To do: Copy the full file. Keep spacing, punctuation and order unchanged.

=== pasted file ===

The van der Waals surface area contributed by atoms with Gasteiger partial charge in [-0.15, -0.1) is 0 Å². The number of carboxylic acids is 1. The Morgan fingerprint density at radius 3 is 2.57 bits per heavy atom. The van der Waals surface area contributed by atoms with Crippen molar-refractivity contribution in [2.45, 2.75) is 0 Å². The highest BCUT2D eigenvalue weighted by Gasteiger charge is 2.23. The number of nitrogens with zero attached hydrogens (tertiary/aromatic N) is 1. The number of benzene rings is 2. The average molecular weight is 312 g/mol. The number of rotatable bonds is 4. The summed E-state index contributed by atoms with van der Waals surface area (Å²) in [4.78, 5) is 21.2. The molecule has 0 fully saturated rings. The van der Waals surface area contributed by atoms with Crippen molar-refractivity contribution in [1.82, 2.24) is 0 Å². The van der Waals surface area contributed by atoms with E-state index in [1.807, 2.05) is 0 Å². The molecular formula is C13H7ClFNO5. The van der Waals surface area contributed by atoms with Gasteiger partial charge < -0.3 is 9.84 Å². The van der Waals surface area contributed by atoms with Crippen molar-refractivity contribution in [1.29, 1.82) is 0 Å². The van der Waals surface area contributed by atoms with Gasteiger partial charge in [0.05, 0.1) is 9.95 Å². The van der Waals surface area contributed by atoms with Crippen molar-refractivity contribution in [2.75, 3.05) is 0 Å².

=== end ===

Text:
The van der Waals surface area contributed by atoms with Gasteiger partial charge in [-0.15, -0.1) is 0 Å². The number of carboxylic acids is 1. The Morgan fingerprint density at radius 3 is 2.57 bits per heavy atom. The van der Waals surface area contributed by atoms with Crippen molar-refractivity contribution in [2.45, 2.75) is 0 Å². The highest BCUT2D eigenvalue weighted by Gasteiger charge is 2.23. The number of nitrogens with zero attached hydrogens (tertiary/aromatic N) is 1. The number of benzene rings is 2. The average molecular weight is 312 g/mol. The number of rotatable bonds is 4. The summed E-state index contributed by atoms with van der Waals surface area (Å²) in [4.78, 5) is 21.2. The molecule has 0 fully saturated rings. The van der Waals surface area contributed by atoms with Crippen molar-refractivity contribution in [1.82, 2.24) is 0 Å². The van der Waals surface area contributed by atoms with E-state index in [1.807, 2.05) is 0 Å². The molecular formula is C13H7ClFNO5. The van der Waals surface area contributed by atoms with Gasteiger partial charge < -0.3 is 9.84 Å². The van der Waals surface area contributed by atoms with Crippen molar-refractivity contribution in [1.29, 1.82) is 0 Å². The van der Waals surface area contributed by atoms with Gasteiger partial charge in [0.05, 0.1) is 9.95 Å². The van der Waals surface area contributed by atoms with Crippen molar-refractivity contribution in [2.75, 3.05) is 0 Å².